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Ontario is home to many green spaces, lakes, parks, forests and outdoor adventure playgrounds. The province is home to over 100 Provincial Parks and 6 National Parks. From sprawling islands to tree-lined lakeshores, Ontario boasts some of the most beautiful parks in the country. 

Ontario parks may not have mountains or rugged ocean rocks; these national parks have a unique charm. They’re filled with hiking trails and incredible canoe routes, bordered by rock faces, highlighting under-the-radar landscapes worth discovering. 

Many of the National Parks in Ontario are within a few hours’ drive of Toronto and offer nature-filled escapes away from the hustle and bustle of the city.

As Ontarians, we’ve had the pleasure of visiting many of these national parks over the years and are passionate about experiencing more! 

Looking to add a new adventure to your list? Skip the annual trip to Algonquin Provincial Park this summer and head out to one of the National Parks in Ontario instead. 

Red chairs on the Southern Headland Trail in Pukaskwa National Park
Red chairs on the Southern Headland Trail in Pukaskwa National Park

Best National Parks in Ontario

From the wetlands of Lake Erie to the roaring shores of Lake Superior, add these six national parks in Ontario to your list.   

Bruce Peninsula National Park

Size: 154 km2 (59 sq mi)
Distance to Toronto: 273 km (170 mi) / 3 hours 15 minutes
Distance to Ottawa: 670 km (416 mi) / 7.5 hours
Opening times/Season: Year-round 

Famous for the turquoise waters of Lake Huron, Bruce Peninsula National Park is a true Ontario gem. Along with Fathom Five National Marine Park, this area makes for a popular destination for camping and lakeside activities.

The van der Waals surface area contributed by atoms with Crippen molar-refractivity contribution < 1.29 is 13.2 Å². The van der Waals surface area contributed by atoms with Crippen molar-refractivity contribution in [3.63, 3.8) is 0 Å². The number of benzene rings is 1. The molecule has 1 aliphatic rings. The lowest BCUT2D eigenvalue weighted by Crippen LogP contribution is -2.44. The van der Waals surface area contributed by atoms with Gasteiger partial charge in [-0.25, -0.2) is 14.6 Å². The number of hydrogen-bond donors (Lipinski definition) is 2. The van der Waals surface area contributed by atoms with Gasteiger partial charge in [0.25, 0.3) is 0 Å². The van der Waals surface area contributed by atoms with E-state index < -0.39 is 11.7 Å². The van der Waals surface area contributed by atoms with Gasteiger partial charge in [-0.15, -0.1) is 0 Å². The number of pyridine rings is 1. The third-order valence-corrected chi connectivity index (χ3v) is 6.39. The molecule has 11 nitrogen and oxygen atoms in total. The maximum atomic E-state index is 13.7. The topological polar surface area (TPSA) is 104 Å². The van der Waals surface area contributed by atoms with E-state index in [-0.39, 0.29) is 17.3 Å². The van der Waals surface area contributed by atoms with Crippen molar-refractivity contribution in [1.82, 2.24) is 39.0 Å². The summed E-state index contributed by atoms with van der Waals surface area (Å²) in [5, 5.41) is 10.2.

A highlight of the park is The Grotto, and its dramatic cliffs carved out of limestone. Follow the Georgian Bay Trail (3.2 km/2 mi),  a relatively easy and well-travelled path, to see the sight for yourself. Once you get a glimpse of the hidden sea cave and shimmering waters, you’ll understand what makes it one of the most popular attractions in Ontario Canada Parks.  

Beyond the Grotto, Bruce Peninsula National Park also has several other hiking routes with opportunities to see wildlife and unique rock formations. One of our favourites is the Wild Garden Trail (3 km/1.8 mi) which winds through sand dunes and orchid-lined forests. 

Bruce Peninsula Park is great for day trips and even better for camping. Plus, you can visit nearby Manitoulin Island and Killarney Provincial Park, that’s just a boat ride away.   

Where to Stay – Bruce Peninsula National Park Camping

The main campground in Bruce Peninsula National Park is called Cyprus Lake Campground. It offers over 200 drive-in campsites close to the park’s network of trails. These sites get very busy and require reservations from May to October, with self-serve tent camping available in the off-season. 

If tent camping isn’t your thing, Cyprus Lake also offers yurt camping, complete with actual beds and a woodstove. These yurts make for a comfortable wilderness experience without extra preparation. Just be sure to book your spot ahead of time, as all camping at Bruce Peninsula fills up fast.  

bruce peninsula
The Grotto in Bruce Peninsula National Park
On the Mar Lake trail, Bruce Peninsula National Park
On the Mar Lake trail, Bruce Peninsula National Park

READ NEXT: Visiting Bruce Peninsula National Park in Tobermory, Ontario

Georgian Bay Islands National Park

Size: 13.5 km2 (5.2 sq mi)
Distance to Toronto: 178 km (110 mi) / 2 hours
Distance to Ottawa: 428 km (266 mi) / 5 hours
Opening times/Season: May-October

The spectacular granite islands of Georgian Bay form the world’s largest freshwater archipelago. A visit to Georgian Bay Islands National Park is the perfect way to experience the beauty of pink rocks and windswept pines. 

The largest of the 63 islands is Beausoleil Island, which offers hiking, biking, and camping. Georgian Bay Islands park is accessible by boat only. A ride on the DayTripper from Honey Harbour to Beausoleil takes about 15 minutes, but the views are stunning.

Beausoleil Island has 12 hiking trails ranging from easy nature walks to long forested treks.